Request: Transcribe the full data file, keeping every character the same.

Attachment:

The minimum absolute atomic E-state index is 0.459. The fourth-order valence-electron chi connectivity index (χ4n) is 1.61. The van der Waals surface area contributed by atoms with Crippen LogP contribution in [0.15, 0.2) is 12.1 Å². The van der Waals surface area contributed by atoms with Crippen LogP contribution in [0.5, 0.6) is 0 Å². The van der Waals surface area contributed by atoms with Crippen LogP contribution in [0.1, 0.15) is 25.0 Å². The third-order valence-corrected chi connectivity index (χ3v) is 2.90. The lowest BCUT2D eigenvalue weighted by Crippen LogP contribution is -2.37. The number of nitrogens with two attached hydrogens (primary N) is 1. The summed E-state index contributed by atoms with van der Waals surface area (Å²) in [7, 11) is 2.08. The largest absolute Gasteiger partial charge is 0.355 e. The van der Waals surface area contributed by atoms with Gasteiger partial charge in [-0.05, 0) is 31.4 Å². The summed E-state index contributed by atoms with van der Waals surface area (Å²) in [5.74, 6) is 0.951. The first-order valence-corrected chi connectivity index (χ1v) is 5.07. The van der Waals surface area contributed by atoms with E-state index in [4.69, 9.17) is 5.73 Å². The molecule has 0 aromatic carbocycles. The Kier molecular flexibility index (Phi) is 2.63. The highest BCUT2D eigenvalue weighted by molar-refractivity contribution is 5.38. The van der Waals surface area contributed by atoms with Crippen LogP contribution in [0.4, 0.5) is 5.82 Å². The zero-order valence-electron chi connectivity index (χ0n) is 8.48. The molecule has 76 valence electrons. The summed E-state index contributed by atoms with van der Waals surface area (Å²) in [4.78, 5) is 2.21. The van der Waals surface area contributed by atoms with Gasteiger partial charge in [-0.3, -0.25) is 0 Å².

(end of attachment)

The minimum absolute atomic E-state index is 0.459. The fourth-order valence-electron chi connectivity index (χ4n) is 1.61. The van der Waals surface area contributed by atoms with Crippen LogP contribution in [0.15, 0.2) is 12.1 Å². The van der Waals surface area contributed by atoms with Crippen LogP contribution in [0.5, 0.6) is 0 Å². The van der Waals surface area contributed by atoms with Crippen LogP contribution in [0.1, 0.15) is 25.0 Å². The third-order valence-corrected chi connectivity index (χ3v) is 2.90. The lowest BCUT2D eigenvalue weighted by Crippen LogP contribution is -2.37. The number of nitrogens with two attached hydrogens (primary N) is 1. The summed E-state index contributed by atoms with van der Waals surface area (Å²) in [7, 11) is 2.08. The largest absolute Gasteiger partial charge is 0.355 e. The van der Waals surface area contributed by atoms with Gasteiger partial charge in [-0.05, 0) is 31.4 Å². The summed E-state index contributed by atoms with van der Waals surface area (Å²) in [5.74, 6) is 0.951. The first-order valence-corrected chi connectivity index (χ1v) is 5.07. The van der Waals surface area contributed by atoms with E-state index in [4.69, 9.17) is 5.73 Å². The molecule has 0 aromatic carbocycles. The Kier molecular flexibility index (Phi) is 2.63. The highest BCUT2D eigenvalue weighted by molar-refractivity contribution is 5.38. The van der Waals surface area contributed by atoms with Crippen LogP contribution in [0.4, 0.5) is 5.82 Å². The zero-order valence-electron chi connectivity index (χ0n) is 8.48. The molecule has 76 valence electrons. The summed E-state index contributed by atoms with van der Waals surface area (Å²) in [4.78, 5) is 2.21. The van der Waals surface area contributed by atoms with Gasteiger partial charge in [-0.3, -0.25) is 0 Å².